Matthew’s Dead Saints Rising
Saints and Sceptics
Matthew’s gospel describes some strange goings-on at the time of the crucifixion which are not attested in any other source. This includes the most unusual miracle in the New Testament :certain holy men emerge from their tombs and appear to people in Jerusalem. Matthew does not describe this event in any detail nor does he explain its significance. The reader is left amazed and a little bewildered (which was perhaps Matthew’s intention). Evangelicals have a strong belief in the truthfulness of scripture. Should we trust Matthew when he says these events occurred?
Considering these texts in Matthew, NT Wright commented:
”it is better to remain puzzled than to settle for either a difficult argument for probable historicity or a cheap and cheerful rationalistic dismissal of the possibility. Some stories are so odd that they may just have happened. This may be one of them, but in historical terms there is no way of finding out.”
Now some sceptics have argued that this sort of reasoning takes historical analysis to a new world of fairies and Elvis sightings. But this misses Wright’s argument by some distance. He concedes that the methods of historical science judge Matthew’s account of saints leaving the graves as highly improbable.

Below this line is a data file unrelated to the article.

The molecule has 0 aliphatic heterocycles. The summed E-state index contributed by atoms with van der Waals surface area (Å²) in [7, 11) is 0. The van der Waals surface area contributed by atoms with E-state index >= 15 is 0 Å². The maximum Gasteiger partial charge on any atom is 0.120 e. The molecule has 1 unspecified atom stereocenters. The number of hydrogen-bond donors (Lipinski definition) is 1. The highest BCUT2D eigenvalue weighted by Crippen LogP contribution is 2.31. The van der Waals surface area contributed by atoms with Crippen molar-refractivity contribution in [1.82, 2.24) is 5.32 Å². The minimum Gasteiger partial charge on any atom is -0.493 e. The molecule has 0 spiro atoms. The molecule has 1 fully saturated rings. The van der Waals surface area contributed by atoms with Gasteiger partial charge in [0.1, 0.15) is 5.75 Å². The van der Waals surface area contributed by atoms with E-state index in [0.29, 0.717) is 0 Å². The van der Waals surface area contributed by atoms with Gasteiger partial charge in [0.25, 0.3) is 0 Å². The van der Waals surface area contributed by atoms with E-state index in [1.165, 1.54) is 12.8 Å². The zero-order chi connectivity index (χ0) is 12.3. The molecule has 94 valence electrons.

However, Wright’s point is that historical science is not infallible. Surely the Christian’s faith in scripture can allow him to accept events that historians would judge as very improbable? An historian can weigh the evidence and conclude that Jesus was baptised by John, and had profound spiritual experiences. But how can a historian tell if Satan really tempted Jesus in the wilderness, or if a heavenly voice really accompanied Jesus’ baptism? Historical reasoning can conclude that Jesus was crucified under Pontius Pilate; but how can a historian tell if Jesus atoned for sins as he died?
It remains possible that Matthew had a source that told him that people had experiences of saints on the day that Jesus’ was crucified. This matched Matthew’s expectations; an event like the Resurrection would be accompanied by signs and wonders. So Matthew included it in his account of the Resurrection. A Christian can recognise that the historical evidence for the truth of this story is somewhere between weak and non-existent; and, at the same time, the Christian can accept that the story is true, because he has a rational trust in God’s word. After all, Matthew’s story of the walking dead is not a “special effect” thrown in to spice up a dull tale. Rather, this story confirms that the resurrection of Jesus is hope of all the faithful, and the death of death itself…
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